Coating the nanowires with graphene [(d) in the figure] produces flexible, transparent lithium-ion battery electrodes with excellent lithium-storage performance, high storage capacity, and good cycling stability. The graphene sheaths insulate the nanowires from direct contact with the electrolyte. Graphene gives a slightly black color to the sheets, but it does not block light transmittance significantly. After the residual SiO2 is removed with HF, there is ample space between the silicon nanowires and their graphene sheaths to allow the nanowires to expand during lithiation. (Nano Lett. 2013, 13, 4708–4714; Nancy McGuire)
Make aromatic nitriles from methylarenes. Aromatic nitriles are versatile organic compounds that are easily converted to a variety of synthetic building blocks. The conventional synthesis of aromatic nitriles usually requires toxic cyanide salts as the sources of the nitrile groups. Y. Zhang, J. Wang, and coauthors at Peking University (Beijing) and the Chinese Academy of Sciences (Shanghai) developed a method for preparing aromatic nitriles directly from the ammoxidation of methylarenes with t-BuONO.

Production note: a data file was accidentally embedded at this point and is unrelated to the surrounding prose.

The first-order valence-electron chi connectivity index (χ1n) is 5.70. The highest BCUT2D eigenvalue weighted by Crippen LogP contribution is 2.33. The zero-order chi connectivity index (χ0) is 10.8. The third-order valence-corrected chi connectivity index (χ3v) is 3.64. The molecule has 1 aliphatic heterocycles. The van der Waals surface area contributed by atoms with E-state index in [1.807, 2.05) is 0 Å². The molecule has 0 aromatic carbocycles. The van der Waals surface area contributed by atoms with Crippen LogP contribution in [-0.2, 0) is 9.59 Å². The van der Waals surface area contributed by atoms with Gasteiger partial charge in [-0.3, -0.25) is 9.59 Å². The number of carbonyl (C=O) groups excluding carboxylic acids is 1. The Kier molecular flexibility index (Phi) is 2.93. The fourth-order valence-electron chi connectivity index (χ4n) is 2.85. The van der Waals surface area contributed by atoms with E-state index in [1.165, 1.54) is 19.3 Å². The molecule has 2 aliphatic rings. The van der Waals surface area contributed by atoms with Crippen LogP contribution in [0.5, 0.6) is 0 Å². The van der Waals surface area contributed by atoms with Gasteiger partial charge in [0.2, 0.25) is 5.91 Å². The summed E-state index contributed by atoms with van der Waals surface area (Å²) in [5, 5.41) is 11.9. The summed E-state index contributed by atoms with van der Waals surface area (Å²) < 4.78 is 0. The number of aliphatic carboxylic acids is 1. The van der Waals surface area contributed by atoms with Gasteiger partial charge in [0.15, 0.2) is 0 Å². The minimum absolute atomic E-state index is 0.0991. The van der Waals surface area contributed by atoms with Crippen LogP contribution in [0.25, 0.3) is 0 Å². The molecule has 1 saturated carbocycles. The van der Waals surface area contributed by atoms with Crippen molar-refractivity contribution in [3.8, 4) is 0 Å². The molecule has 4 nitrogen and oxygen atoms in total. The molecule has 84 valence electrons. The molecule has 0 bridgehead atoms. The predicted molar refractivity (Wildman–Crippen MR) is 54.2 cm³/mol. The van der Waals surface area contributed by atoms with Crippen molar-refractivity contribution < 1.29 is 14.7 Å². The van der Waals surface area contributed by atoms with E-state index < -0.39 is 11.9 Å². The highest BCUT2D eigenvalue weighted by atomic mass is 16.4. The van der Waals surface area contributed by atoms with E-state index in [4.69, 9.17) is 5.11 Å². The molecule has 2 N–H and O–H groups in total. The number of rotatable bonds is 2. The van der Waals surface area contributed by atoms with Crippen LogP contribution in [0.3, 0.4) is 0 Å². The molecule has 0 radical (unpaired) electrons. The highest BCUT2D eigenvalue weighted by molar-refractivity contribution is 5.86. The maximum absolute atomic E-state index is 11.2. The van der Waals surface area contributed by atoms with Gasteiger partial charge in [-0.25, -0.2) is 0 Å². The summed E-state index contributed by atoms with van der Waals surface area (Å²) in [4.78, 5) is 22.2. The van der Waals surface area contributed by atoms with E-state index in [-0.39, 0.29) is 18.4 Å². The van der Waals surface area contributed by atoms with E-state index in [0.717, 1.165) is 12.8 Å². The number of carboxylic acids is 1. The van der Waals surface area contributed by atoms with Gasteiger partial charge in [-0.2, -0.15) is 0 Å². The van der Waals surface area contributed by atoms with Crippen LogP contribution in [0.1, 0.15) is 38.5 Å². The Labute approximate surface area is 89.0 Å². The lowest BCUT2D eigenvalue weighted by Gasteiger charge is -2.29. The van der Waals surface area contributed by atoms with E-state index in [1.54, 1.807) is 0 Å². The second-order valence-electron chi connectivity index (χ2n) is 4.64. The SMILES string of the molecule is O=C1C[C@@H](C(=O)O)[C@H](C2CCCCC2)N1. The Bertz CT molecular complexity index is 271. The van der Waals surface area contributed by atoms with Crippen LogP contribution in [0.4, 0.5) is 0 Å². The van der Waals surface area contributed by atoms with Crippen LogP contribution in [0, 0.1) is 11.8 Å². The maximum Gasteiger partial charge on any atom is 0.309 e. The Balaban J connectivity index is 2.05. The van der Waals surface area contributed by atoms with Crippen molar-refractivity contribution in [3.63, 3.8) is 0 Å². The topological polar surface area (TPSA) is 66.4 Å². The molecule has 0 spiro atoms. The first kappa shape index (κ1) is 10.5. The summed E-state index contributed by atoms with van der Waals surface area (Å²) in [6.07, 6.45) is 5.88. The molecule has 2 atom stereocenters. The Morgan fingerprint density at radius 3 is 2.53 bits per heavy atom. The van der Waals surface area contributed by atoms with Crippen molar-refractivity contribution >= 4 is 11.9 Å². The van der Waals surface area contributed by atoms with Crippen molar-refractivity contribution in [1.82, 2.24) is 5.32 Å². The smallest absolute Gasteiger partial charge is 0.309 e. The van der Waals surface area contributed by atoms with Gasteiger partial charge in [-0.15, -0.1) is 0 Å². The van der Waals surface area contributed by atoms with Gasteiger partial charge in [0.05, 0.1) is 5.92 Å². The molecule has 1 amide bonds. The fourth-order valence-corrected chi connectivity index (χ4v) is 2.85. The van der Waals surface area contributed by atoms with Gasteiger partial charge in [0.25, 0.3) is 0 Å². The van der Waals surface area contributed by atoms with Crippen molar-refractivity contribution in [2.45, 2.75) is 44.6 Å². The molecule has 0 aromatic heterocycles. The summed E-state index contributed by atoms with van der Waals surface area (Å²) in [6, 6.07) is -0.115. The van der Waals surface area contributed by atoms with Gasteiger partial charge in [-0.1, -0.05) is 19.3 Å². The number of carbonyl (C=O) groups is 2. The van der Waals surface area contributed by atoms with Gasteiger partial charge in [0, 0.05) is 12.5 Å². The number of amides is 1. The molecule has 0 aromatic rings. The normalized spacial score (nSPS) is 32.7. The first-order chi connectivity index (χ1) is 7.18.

The authors first explored the conversion of p-methylanisole to p-methoxybenzonitrile (see figure). They used t-BuONO as the oxidant and nitrogen source and obtained yields as high as 89% with 5 mol% Pd(OAc)2 and 30 mol% N-hydroxyphthalimide (NHPI) as the catalysts. The reaction was run with 3 equiv t-BuONO in MeCN at 80 ºC for 8 h. When they replaced Pd(OAc)2 with other Lewis acids, they produced only the corresponding aldehyde.
This method is compatible with a wide range of substituted methylarenes and several polycyclic and heterocyclic methylarenes, with moderate-to-high yields (41–99%). The authors propose a mechanism in which t-BuONO decomposes to t-BuOH and a nitroxyl radical, which generates phthalimide N-oxyl (PINO) from NHPI. PINO reacts with the methylarene to form a benzylic radical that couples with another nitroxyl. The coupling product isomerizes to an aldoxime that, catalyzed by Pd(OAc)2, loses water to form the nitrile. (Angew. Chem., Int. Ed. 2013, 52, 10573–10576; Xin Su)